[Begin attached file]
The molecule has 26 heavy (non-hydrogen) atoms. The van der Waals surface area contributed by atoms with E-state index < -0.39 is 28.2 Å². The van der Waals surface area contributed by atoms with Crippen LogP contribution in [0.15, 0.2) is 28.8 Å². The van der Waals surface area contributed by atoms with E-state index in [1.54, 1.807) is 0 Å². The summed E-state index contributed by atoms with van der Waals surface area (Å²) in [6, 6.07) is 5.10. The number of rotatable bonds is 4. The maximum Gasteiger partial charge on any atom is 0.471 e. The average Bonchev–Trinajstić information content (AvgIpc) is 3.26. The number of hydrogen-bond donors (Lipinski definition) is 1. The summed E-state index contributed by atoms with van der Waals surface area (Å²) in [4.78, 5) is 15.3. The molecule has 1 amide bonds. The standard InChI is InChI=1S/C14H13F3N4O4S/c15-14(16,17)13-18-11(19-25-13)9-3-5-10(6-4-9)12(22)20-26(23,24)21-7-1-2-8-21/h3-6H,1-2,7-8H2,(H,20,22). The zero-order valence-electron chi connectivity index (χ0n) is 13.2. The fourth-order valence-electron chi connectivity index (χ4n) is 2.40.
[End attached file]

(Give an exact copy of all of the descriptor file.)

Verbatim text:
The molecule has 26 heavy (non-hydrogen) atoms. The van der Waals surface area contributed by atoms with E-state index < -0.39 is 28.2 Å². The van der Waals surface area contributed by atoms with Crippen LogP contribution in [0.15, 0.2) is 28.8 Å². The van der Waals surface area contributed by atoms with E-state index in [1.54, 1.807) is 0 Å². The summed E-state index contributed by atoms with van der Waals surface area (Å²) in [6, 6.07) is 5.10. The number of rotatable bonds is 4. The maximum Gasteiger partial charge on any atom is 0.471 e. The average Bonchev–Trinajstić information content (AvgIpc) is 3.26. The number of hydrogen-bond donors (Lipinski definition) is 1. The summed E-state index contributed by atoms with van der Waals surface area (Å²) in [4.78, 5) is 15.3. The molecule has 1 amide bonds. The standard InChI is InChI=1S/C14H13F3N4O4S/c15-14(16,17)13-18-11(19-25-13)9-3-5-10(6-4-9)12(22)20-26(23,24)21-7-1-2-8-21/h3-6H,1-2,7-8H2,(H,20,22). The zero-order valence-electron chi connectivity index (χ0n) is 13.2. The fourth-order valence-electron chi connectivity index (χ4n) is 2.40.